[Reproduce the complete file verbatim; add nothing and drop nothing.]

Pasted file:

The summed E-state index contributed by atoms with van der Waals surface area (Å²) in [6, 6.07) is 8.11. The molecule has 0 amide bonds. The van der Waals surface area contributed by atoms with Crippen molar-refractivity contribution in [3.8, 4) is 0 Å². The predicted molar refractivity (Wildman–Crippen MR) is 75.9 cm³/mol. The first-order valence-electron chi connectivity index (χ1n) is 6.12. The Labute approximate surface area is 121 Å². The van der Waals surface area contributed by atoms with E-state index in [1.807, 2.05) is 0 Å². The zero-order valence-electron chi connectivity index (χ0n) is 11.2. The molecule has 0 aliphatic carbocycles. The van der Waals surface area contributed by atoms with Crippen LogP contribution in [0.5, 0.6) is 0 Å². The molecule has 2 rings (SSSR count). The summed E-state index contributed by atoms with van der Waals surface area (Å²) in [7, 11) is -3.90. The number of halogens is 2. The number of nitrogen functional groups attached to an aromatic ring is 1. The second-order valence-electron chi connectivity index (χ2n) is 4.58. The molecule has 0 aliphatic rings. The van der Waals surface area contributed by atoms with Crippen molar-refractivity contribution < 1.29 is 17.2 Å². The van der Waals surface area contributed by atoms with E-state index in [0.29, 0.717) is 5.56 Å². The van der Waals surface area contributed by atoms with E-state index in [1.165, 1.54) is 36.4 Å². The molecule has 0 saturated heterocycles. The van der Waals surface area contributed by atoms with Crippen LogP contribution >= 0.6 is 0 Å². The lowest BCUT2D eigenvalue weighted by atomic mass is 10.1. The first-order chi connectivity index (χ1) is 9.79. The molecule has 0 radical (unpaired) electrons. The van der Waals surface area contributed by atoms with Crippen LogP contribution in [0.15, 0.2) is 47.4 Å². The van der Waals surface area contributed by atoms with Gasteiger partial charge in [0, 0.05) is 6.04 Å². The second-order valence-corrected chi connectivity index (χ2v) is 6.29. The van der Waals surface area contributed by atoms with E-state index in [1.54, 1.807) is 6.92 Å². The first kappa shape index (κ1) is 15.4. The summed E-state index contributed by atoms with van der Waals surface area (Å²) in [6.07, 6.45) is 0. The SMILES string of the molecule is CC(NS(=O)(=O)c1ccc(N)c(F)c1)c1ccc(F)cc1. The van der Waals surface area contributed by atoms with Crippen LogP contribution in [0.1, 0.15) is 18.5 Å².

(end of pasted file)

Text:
The summed E-state index contributed by atoms with van der Waals surface area (Å²) in [6, 6.07) is 8.11. The molecule has 0 amide bonds. The van der Waals surface area contributed by atoms with Crippen molar-refractivity contribution in [3.8, 4) is 0 Å². The predicted molar refractivity (Wildman–Crippen MR) is 75.9 cm³/mol. The first-order valence-electron chi connectivity index (χ1n) is 6.12. The Labute approximate surface area is 121 Å². The van der Waals surface area contributed by atoms with E-state index in [1.807, 2.05) is 0 Å². The zero-order valence-electron chi connectivity index (χ0n) is 11.2. The molecule has 0 aliphatic carbocycles. The van der Waals surface area contributed by atoms with Crippen LogP contribution in [0.5, 0.6) is 0 Å². The molecule has 2 rings (SSSR count). The summed E-state index contributed by atoms with van der Waals surface area (Å²) in [7, 11) is -3.90. The number of halogens is 2. The number of nitrogen functional groups attached to an aromatic ring is 1. The second-order valence-electron chi connectivity index (χ2n) is 4.58. The molecule has 0 aliphatic rings. The van der Waals surface area contributed by atoms with Crippen molar-refractivity contribution < 1.29 is 17.2 Å². The van der Waals surface area contributed by atoms with E-state index in [0.29, 0.717) is 5.56 Å². The van der Waals surface area contributed by atoms with E-state index in [1.165, 1.54) is 36.4 Å². The molecule has 0 saturated heterocycles. The van der Waals surface area contributed by atoms with Crippen LogP contribution >= 0.6 is 0 Å². The lowest BCUT2D eigenvalue weighted by atomic mass is 10.1. The first-order chi connectivity index (χ1) is 9.79. The molecule has 0 radical (unpaired) electrons. The van der Waals surface area contributed by atoms with Crippen LogP contribution in [0.15, 0.2) is 47.4 Å². The van der Waals surface area contributed by atoms with Gasteiger partial charge in [0, 0.05) is 6.04 Å². The second-order valence-corrected chi connectivity index (χ2v) is 6.29. The van der Waals surface area contributed by atoms with E-state index in [1.54, 1.807) is 6.92 Å². The first kappa shape index (κ1) is 15.4. The summed E-state index contributed by atoms with van der Waals surface area (Å²) in [6.07, 6.45) is 0. The SMILES string of the molecule is CC(NS(=O)(=O)c1ccc(N)c(F)c1)c1ccc(F)cc1. The van der Waals surface area contributed by atoms with Crippen LogP contribution in [0.1, 0.15) is 18.5 Å².